Edward D. Huey, MD
Assistant Professor of Psychiatry
Assistant Professor of Neurology (in the Taub Institute for Research on Alzheimer's Disease and the Aging Brain)
Edward (Ted) Huey, M.D. is an Assistant Professor of Psychiatry and Neurology at Columbia University College of Physicians and Surgeons (New York, NY), in the Departments of Psychiatry (Division of Geriatric Psychiatry) and Neurology (Division of Aging and Dementia), the Taub Institute for Research on Alzheimer's Disease and the Aging Brain, and the Gertrude H. Sergievsky Center.
Dr. Huey obtained his B.A. in psychology from Yale University. He received his medical degree from the Stanford University School of Medicine in 1999. He completed an internship and a residency in Adult Psychiatry at the Stanford University Medical Center in Stanford, California. He was elected to be the chief resident for the program in his final year of residency. He then completed a clinical research fellowship and was an Assistant Clinical Investigator in the Cognitive Neuroscience Section of the National Institute of Neurological Disorders and Stroke in the National Institutes of Health in Bethesda, MD. He was then the Director of Clinical Science of the Litwin-Zucker Research Center for the Study of Alzheimer's Disease and Memory Disorders of the Feinstein Institute, North-Shore / Long Island Jewish Medical Center. He joined the Columbia University faculty in 2010.
Neurological Institute of New York
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Phone: (212) 305-6939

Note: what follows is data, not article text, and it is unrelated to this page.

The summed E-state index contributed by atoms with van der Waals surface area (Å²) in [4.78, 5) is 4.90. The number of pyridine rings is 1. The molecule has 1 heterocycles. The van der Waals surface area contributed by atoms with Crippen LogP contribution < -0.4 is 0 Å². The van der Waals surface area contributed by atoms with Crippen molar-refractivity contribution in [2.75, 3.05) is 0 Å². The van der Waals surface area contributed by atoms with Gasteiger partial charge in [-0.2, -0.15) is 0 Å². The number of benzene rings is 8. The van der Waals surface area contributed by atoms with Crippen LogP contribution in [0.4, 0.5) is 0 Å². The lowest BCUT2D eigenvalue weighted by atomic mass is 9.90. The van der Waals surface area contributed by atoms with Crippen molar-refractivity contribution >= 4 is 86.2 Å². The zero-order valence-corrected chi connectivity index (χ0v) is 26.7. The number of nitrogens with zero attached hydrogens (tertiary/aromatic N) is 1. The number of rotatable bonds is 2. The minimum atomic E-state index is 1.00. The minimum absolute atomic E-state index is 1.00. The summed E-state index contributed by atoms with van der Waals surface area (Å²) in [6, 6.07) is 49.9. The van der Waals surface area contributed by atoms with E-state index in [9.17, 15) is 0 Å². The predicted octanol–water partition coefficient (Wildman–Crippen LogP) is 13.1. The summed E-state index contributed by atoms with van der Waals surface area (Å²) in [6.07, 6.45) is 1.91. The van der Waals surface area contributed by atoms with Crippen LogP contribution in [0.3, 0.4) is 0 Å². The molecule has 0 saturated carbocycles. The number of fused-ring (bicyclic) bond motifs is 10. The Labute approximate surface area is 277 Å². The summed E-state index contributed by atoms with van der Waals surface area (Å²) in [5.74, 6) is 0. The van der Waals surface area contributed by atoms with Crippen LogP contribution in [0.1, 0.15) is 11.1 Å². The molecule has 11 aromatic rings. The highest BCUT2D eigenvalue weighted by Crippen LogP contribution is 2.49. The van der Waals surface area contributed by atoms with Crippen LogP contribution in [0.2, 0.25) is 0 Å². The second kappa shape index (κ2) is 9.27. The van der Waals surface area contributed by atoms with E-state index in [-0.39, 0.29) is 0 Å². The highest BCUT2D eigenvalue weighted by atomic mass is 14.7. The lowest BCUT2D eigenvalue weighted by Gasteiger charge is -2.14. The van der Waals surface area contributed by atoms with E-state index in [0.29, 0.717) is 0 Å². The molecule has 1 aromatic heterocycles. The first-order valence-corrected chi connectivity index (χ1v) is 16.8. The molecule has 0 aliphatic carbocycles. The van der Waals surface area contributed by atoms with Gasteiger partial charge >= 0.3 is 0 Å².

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Dr. Huey is interested in the interface between psychiatry and neurology -- the behavioral, cognitive and emotional effects of neurological disorders and what we can learn about psychiatric disorders from patients with neuroanatomic and genetic disorders.
Dr. Huey's research has focused on patients with frontal lobe disorders, including patients with frontotemporal lobar degeneration (FTLD) and related disorders such as corticobasal syndrome and ALS, and brain injury. He studies the genetics of FTLD and is interested in the range of behavioral and emotional symptoms associated with mutations that cause FTLD. He also uses imaging in patients with frontal lobe disorders to explore the role of the frontal lobes in behavior and emotion, and the development of psychiatric disorders including mood disorders, PTSD, and OCD. A third interest is in the role of the dopamine system in the pathogenesis and treatment of the symptoms of FTLD. He is the recipient of a NIH / NINDS Pathway to Independence Award to research novel medication treatments and imaging biomarkers for FTLD.